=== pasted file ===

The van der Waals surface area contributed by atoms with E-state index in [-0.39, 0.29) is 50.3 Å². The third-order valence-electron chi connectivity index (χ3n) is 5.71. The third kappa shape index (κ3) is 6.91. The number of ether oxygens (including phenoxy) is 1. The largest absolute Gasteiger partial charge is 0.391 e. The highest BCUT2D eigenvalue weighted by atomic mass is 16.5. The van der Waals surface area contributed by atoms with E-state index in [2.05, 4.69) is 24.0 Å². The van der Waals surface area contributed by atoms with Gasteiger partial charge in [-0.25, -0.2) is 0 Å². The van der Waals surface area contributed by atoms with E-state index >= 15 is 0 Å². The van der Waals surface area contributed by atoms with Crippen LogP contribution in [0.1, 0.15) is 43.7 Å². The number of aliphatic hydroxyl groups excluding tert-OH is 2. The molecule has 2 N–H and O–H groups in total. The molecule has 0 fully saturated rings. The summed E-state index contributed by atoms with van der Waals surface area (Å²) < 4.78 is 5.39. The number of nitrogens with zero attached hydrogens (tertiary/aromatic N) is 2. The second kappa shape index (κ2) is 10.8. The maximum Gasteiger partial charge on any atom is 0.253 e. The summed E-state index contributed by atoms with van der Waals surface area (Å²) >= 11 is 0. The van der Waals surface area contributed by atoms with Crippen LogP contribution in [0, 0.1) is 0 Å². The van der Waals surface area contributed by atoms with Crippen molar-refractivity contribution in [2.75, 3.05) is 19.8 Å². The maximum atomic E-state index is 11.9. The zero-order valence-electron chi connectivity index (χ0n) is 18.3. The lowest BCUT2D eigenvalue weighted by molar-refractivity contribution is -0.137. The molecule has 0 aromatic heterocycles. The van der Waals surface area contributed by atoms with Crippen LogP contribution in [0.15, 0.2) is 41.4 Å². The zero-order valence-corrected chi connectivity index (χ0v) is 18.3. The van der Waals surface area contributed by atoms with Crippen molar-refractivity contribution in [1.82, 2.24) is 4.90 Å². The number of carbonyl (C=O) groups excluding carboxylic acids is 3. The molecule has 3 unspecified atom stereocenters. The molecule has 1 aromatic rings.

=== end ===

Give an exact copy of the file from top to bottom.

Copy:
The van der Waals surface area contributed by atoms with E-state index in [-0.39, 0.29) is 50.3 Å². The third-order valence-electron chi connectivity index (χ3n) is 5.71. The third kappa shape index (κ3) is 6.91. The number of ether oxygens (including phenoxy) is 1. The largest absolute Gasteiger partial charge is 0.391 e. The highest BCUT2D eigenvalue weighted by atomic mass is 16.5. The van der Waals surface area contributed by atoms with E-state index in [2.05, 4.69) is 24.0 Å². The van der Waals surface area contributed by atoms with Gasteiger partial charge in [-0.25, -0.2) is 0 Å². The van der Waals surface area contributed by atoms with E-state index >= 15 is 0 Å². The van der Waals surface area contributed by atoms with Crippen LogP contribution in [0.1, 0.15) is 43.7 Å². The number of aliphatic hydroxyl groups excluding tert-OH is 2. The molecule has 2 N–H and O–H groups in total. The molecule has 0 fully saturated rings. The summed E-state index contributed by atoms with van der Waals surface area (Å²) < 4.78 is 5.39. The number of nitrogens with zero attached hydrogens (tertiary/aromatic N) is 2. The second kappa shape index (κ2) is 10.8. The maximum Gasteiger partial charge on any atom is 0.253 e. The summed E-state index contributed by atoms with van der Waals surface area (Å²) >= 11 is 0. The van der Waals surface area contributed by atoms with Crippen LogP contribution in [0, 0.1) is 0 Å². The van der Waals surface area contributed by atoms with Crippen molar-refractivity contribution in [2.75, 3.05) is 19.8 Å². The maximum atomic E-state index is 11.9. The zero-order valence-electron chi connectivity index (χ0n) is 18.3. The lowest BCUT2D eigenvalue weighted by molar-refractivity contribution is -0.137. The molecule has 0 aromatic heterocycles. The van der Waals surface area contributed by atoms with Crippen LogP contribution in [0.15, 0.2) is 41.4 Å². The zero-order valence-corrected chi connectivity index (χ0v) is 18.3. The van der Waals surface area contributed by atoms with Crippen molar-refractivity contribution in [1.82, 2.24) is 4.90 Å². The number of carbonyl (C=O) groups excluding carboxylic acids is 3. The molecule has 3 unspecified atom stereocenters. The molecule has 1 aromatic rings.